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Discussion Starter #1
Hi everyone,
I have adopted my first poodle. Rupert is 3 years old and has lived with my elderly parents since he was 8 weeks old. Pretty quickly after getting Rupert my mum was diagnosed with dementia and has gone downhill quickly. Needless to say Rupert hasn’t had the time and attention he needs and has little manners.
He has bonded really quickly to me and follows me around everywhere. This is easing off a little as he is getting more settled in our house.
The main issue we have is that he whines whenever I’m not near him. If I leave the house and he stays with my husband he whines, if I’m upstairs and he is downstairs (again with my husband) he whines.
If I’m downstairs and go upstairs when it’s just us in the house he is fine.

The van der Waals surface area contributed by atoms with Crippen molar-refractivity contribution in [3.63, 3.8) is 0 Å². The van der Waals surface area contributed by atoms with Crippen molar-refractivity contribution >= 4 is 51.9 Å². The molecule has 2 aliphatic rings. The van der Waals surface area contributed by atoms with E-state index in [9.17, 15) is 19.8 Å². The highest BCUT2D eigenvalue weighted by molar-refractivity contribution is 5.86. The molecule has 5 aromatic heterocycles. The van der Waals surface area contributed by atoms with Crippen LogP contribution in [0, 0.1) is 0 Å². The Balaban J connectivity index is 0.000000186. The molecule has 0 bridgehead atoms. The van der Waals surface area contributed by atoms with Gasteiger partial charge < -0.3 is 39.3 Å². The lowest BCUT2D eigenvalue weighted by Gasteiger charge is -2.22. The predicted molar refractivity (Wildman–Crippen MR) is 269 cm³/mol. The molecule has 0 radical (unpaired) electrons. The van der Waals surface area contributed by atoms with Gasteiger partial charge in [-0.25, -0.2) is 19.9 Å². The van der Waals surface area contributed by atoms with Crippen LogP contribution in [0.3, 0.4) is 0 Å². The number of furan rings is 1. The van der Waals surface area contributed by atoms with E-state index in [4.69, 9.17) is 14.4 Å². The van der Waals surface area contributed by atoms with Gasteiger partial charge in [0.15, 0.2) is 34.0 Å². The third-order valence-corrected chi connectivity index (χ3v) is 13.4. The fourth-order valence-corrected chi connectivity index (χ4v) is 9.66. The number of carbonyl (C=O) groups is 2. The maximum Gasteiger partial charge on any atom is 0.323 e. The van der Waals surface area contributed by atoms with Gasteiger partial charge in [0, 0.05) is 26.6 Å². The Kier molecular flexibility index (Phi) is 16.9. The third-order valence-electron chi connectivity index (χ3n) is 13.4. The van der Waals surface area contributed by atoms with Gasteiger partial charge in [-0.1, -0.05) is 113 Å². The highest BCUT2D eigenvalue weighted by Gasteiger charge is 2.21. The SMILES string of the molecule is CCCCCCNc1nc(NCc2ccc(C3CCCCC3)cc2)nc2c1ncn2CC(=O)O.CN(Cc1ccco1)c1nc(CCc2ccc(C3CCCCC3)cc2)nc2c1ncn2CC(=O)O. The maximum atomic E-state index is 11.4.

I’m at a loss of what to do to stop him. Please help!
He is crate trained and doesn’t whine in there.
 

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I am so glad you took in your moms boy. He probably has a bit of separation anxiety and being in new environment makes it a bit scary for him. I would not make a big deal when he whines or when I come & go. Eventually he will see that you come & go and he doesn't nd that he isn't going anywhere. My neighbor adopted an almost 2 year old standard about 1 year ago. I pet sit for her. The first 6 months he was very nervous. Left his puppyhood home and went into foster then to his forever home. He would whine and cry and go looking for his new mom. When I sat for him he kept looking for his new mom and when we went outside he would take are of business then run to the gate and cry. This all stopped maybe 4 months ago. He now understands he is not going anywhere and that his new family comes in and out. When I sit now he no longer pants or whines looking around.
 

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I agree with Mufar that your 3 year old pup just needs to settle in and realize that you will always come back! But if you really need tips to train that behavior to stop, have your husband use treats since he hears the whining while you're gone.